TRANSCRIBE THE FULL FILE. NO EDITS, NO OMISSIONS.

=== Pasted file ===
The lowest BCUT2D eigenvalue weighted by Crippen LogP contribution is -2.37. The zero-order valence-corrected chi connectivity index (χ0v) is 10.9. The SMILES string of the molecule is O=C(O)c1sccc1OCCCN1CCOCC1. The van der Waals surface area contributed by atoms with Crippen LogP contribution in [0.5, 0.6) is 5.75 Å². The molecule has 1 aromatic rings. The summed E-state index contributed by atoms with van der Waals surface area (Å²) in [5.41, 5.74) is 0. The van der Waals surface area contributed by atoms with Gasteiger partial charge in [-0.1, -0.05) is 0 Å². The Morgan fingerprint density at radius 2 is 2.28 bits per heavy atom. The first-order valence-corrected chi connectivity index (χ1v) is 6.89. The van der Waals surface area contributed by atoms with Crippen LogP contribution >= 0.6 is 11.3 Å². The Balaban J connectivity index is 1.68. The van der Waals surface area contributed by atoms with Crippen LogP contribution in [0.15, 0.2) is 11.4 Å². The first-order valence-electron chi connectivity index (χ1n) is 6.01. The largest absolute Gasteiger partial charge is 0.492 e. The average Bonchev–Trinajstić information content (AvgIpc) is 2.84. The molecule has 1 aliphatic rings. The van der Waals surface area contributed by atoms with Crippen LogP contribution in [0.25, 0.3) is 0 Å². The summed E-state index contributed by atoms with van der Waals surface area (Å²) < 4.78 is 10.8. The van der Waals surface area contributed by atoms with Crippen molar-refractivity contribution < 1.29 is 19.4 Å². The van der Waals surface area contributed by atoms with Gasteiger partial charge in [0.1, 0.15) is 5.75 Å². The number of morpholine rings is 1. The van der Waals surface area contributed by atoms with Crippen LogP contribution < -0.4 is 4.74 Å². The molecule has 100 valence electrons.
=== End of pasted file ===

The lowest BCUT2D eigenvalue weighted by Crippen LogP contribution is -2.37. The zero-order valence-corrected chi connectivity index (χ0v) is 10.9. The SMILES string of the molecule is O=C(O)c1sccc1OCCCN1CCOCC1. The van der Waals surface area contributed by atoms with Crippen LogP contribution in [0.5, 0.6) is 5.75 Å². The molecule has 1 aromatic rings. The summed E-state index contributed by atoms with van der Waals surface area (Å²) in [5.41, 5.74) is 0. The van der Waals surface area contributed by atoms with Gasteiger partial charge in [-0.1, -0.05) is 0 Å². The Morgan fingerprint density at radius 2 is 2.28 bits per heavy atom. The first-order valence-corrected chi connectivity index (χ1v) is 6.89. The van der Waals surface area contributed by atoms with Crippen LogP contribution >= 0.6 is 11.3 Å². The Balaban J connectivity index is 1.68. The van der Waals surface area contributed by atoms with Crippen LogP contribution in [0.15, 0.2) is 11.4 Å². The first-order valence-electron chi connectivity index (χ1n) is 6.01. The largest absolute Gasteiger partial charge is 0.492 e. The average Bonchev–Trinajstić information content (AvgIpc) is 2.84. The molecule has 1 aliphatic rings. The van der Waals surface area contributed by atoms with Crippen LogP contribution in [0.25, 0.3) is 0 Å². The summed E-state index contributed by atoms with van der Waals surface area (Å²) < 4.78 is 10.8. The van der Waals surface area contributed by atoms with Crippen molar-refractivity contribution < 1.29 is 19.4 Å². The van der Waals surface area contributed by atoms with Gasteiger partial charge in [0.1, 0.15) is 5.75 Å². The number of morpholine rings is 1. The van der Waals surface area contributed by atoms with Crippen LogP contribution < -0.4 is 4.74 Å². The molecule has 100 valence electrons.